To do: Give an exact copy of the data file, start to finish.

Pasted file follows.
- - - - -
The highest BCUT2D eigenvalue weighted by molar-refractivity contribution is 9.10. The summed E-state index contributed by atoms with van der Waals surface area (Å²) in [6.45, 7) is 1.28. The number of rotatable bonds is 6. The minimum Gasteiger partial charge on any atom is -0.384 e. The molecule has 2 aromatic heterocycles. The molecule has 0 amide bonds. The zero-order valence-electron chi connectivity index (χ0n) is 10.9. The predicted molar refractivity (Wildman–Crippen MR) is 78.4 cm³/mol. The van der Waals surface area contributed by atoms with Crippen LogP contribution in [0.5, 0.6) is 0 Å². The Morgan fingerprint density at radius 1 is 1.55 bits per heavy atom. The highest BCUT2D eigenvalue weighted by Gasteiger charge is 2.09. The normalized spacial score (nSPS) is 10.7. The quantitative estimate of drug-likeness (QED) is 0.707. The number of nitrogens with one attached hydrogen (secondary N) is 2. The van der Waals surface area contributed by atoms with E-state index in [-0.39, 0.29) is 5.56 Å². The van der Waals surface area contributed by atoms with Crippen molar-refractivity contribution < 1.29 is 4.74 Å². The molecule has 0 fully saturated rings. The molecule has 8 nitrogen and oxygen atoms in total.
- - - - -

The highest BCUT2D eigenvalue weighted by molar-refractivity contribution is 9.10. The summed E-state index contributed by atoms with van der Waals surface area (Å²) in [6.45, 7) is 1.28. The number of rotatable bonds is 6. The minimum Gasteiger partial charge on any atom is -0.384 e. The molecule has 2 aromatic heterocycles. The molecule has 0 amide bonds. The zero-order valence-electron chi connectivity index (χ0n) is 10.9. The predicted molar refractivity (Wildman–Crippen MR) is 78.4 cm³/mol. The van der Waals surface area contributed by atoms with Crippen LogP contribution in [0.5, 0.6) is 0 Å². The Morgan fingerprint density at radius 1 is 1.55 bits per heavy atom. The highest BCUT2D eigenvalue weighted by Gasteiger charge is 2.09. The normalized spacial score (nSPS) is 10.7. The quantitative estimate of drug-likeness (QED) is 0.707. The number of nitrogens with one attached hydrogen (secondary N) is 2. The van der Waals surface area contributed by atoms with E-state index in [-0.39, 0.29) is 5.56 Å². The van der Waals surface area contributed by atoms with Crippen molar-refractivity contribution < 1.29 is 4.74 Å². The molecule has 0 fully saturated rings. The molecule has 8 nitrogen and oxygen atoms in total.